May 18, 2021 Early Arms & Militaria
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This lot is closed for bidding. Bidding ended on 5/18/2021
The late William Guthman wrote an article for "Man At Arms" magazine (September-October 1982) noting that three swords of this form were found in an attic in Maine. Guthman said that they were made in Eliot, just across the river from Portsmouth, New Hampshire. Bill and many others have referred to this type as a monkey hilt, although it is more likely that these are lion head pommels. The sword has a slightly curved, single edged, trade blade with a single partial on the top on each side. Both sides are dated 1742 and have an engraved running fox. The sword has a brass classic four slot guard and a simplified lion's head pommel with some engraved details and an integral ball shaped capstan. The cherry grip has a brass ferrule at both ends. For an example of another nearly identical hilt see plate plate 336.S on page 173 of "Swords & Blades of the American Revolution" by George C. Neumann. This is a very desirable form of an colonial American short saber. CONDITION: As found and untouched in "attic" condition. Blade retains a spotted grey patina with some areas of heavier patina. Cutting edge shows a few nicks. Hilt retains a dark patina and shows some light wear and scattered marks. Pin holding knucklebow to pommel is broken and absent; copper wire currently secures them together. Grip is excellent with a few minor marks. Hilt and blade are tight. DMG This sword is illustrated and discussed on pp. 62-63 of "For Liberty I Live. by Al Benting"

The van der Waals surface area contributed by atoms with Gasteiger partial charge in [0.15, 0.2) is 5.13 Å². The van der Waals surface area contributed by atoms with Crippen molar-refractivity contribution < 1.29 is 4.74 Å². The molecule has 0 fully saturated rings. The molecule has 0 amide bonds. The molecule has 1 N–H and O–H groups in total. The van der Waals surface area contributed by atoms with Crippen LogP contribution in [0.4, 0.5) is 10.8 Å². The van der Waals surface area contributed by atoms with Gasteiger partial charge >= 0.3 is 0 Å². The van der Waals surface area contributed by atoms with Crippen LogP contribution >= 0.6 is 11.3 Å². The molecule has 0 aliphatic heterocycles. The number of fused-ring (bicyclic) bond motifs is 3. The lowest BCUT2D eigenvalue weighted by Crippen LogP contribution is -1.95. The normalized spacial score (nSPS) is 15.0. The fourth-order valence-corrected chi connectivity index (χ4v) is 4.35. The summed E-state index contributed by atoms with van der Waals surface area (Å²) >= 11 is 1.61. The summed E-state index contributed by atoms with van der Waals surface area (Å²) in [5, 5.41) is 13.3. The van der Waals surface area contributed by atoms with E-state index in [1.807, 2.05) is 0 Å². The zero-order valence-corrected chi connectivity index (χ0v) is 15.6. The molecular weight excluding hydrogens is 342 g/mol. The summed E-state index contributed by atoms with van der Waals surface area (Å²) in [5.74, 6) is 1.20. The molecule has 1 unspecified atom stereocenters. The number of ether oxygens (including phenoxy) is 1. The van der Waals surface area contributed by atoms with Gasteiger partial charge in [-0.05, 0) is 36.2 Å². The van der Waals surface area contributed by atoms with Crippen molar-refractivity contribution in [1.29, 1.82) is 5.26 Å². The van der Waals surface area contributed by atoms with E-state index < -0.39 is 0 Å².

Name
Value
Blade Length
28"
Overall Length
34"
Paperwork
Bidding
Current Bidding
Minimum Bid: $1,800.00
Final prices include buyers premium: $6,600.00
Estimate: $3,500 - $6,500
Number Bids: 20
Auction closed on Tuesday, May 18, 2021.
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